By Louis Varricchio. M.Sc.
The death of Sir Arthur C. Clarke (1917-2008), science fiction author, futurist, astronomer, space promoter, and the inventor of the communications satellite, was a double blow to the science fiction genre and the aerospace field.
While Clarke is best remembered for his award-winning, highly realistic “Space Odyssey” novels that grew out of a collaboration with filmmaker Stanley Kubrick on the 1968 film “2001: A Space Odyssey”—but he was more than just an entertaining writer of space tales.
Clarke first distinguished himself during World War II in the Royal Air Force as a radar instructor and technician. He helped develop the use of microwave technology in radar from 1941-1946. But more importantly, our modern network of global communications can be directly traced to Clarke’s 1945 plan for satellite communications. While Clarke’s proposed satellites were manned (not robotic like today’s comsats), it was a visionary idea that became a reality in less than 15 years.
For conceiving the revolutionary idea of comsats, Clarke was awarded the prestigious Franklin Institute Stuart Ballantine Gold Medal in 1963. He was knighted by Queen Elizabeth II and nominated for a Nobel Prize in the 1990s.
It’s too bad Clarke never received the much coveted Nobel Prize—far less credible (or credentialed) individuals have received this prize over the years. For this writer, it’s an outrage that he was never recognized internationally by the now, sadly, overly politicized Nobel Committee.
Let’s not forget that Sir Arthur was in the forefront of pre-Space Age rocket and spacecraft design when he served as chairman of the British Interplanetary Society. Some of his early lunar exploration concepts at the BIS were incorporated in Project Apollo. He became a familiar face to millions of television viewers when he sat alongside CBS-TV news veteran Walter Cronkite during the coverage of the Apollo 11 lunar landing in July 1969.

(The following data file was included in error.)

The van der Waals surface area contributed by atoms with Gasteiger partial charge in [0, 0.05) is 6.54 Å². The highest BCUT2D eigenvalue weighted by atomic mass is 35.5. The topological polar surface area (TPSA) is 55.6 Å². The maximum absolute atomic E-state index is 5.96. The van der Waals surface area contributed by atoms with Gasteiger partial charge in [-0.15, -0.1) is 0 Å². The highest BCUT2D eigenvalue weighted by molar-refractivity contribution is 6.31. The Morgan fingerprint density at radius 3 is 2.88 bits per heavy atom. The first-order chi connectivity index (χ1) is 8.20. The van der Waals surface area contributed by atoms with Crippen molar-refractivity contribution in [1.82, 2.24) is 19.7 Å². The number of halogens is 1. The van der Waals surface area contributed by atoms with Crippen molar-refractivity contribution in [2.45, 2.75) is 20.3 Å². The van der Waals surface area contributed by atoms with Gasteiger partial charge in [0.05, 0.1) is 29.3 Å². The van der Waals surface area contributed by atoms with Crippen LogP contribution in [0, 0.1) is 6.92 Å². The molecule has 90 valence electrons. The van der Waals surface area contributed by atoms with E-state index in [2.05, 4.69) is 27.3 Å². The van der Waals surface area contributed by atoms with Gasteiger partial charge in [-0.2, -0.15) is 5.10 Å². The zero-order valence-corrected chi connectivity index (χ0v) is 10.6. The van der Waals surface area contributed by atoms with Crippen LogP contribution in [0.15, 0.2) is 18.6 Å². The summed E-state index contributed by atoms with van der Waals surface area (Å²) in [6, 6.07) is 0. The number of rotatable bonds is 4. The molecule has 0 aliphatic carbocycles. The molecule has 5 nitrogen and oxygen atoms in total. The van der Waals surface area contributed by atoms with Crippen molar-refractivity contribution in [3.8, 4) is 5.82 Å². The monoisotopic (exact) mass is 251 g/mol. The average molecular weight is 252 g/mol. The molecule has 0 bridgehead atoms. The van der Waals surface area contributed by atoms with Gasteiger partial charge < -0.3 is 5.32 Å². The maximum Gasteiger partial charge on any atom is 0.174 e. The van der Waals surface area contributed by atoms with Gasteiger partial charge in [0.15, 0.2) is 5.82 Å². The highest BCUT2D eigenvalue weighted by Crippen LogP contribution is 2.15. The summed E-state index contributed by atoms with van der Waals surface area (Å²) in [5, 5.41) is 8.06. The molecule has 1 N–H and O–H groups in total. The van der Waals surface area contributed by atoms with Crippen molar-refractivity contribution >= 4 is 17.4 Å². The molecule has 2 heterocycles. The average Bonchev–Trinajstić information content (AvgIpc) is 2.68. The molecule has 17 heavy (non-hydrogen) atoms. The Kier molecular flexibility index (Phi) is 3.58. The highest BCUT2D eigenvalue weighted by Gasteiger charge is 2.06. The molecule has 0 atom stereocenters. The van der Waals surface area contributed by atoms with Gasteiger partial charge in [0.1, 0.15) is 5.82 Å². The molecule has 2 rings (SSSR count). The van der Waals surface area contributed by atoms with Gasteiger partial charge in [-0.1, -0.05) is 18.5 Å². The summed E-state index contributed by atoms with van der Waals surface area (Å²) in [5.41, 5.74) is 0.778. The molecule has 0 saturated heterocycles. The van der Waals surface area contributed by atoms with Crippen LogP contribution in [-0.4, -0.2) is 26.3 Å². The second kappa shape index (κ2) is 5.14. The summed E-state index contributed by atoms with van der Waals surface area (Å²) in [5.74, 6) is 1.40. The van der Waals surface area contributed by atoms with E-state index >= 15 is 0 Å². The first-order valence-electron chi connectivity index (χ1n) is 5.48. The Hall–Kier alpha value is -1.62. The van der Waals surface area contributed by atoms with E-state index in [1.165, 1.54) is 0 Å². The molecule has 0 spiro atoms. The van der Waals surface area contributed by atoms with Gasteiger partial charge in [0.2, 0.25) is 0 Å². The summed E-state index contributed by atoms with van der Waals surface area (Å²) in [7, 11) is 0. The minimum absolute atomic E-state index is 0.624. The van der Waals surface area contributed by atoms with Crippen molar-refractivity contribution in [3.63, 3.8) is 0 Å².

Dr. Alan Stern, former associate administrator for the NASA Science Mission Directorate at space agency headquarters in Washington, summed up Clarke’s life thus: “Arthur C. Clarke was a gifted writer of science and science fiction, and an unparalleled visionary of the future, inspiring countless young people throughout the middle and later 20th century with his hopeful vision of how spaceflight would transform societies, economies, and humankind itself. Although his personal odyssey here on Earth is now over, his vision lives on through his writing; he will be sorely missed.”
I leave you with a few words penned by Sir Arthur himself: “It may be that the old astrologers had the truth exactly reversed, when they believed that the stars controlled the destinies of men. The time may come when men control the destinies of stars.”
Louis Varricchio, M.Sc., is a former senior science writer at the NASA Ames Research Center in California USA.
riter at the NASA Ames Research Center in California. He is currently part of the NASA-JPL Solar System Ambassador program in Vermont and available for school and public presentations on space-related topics. You can e-mail him at: email@example.com.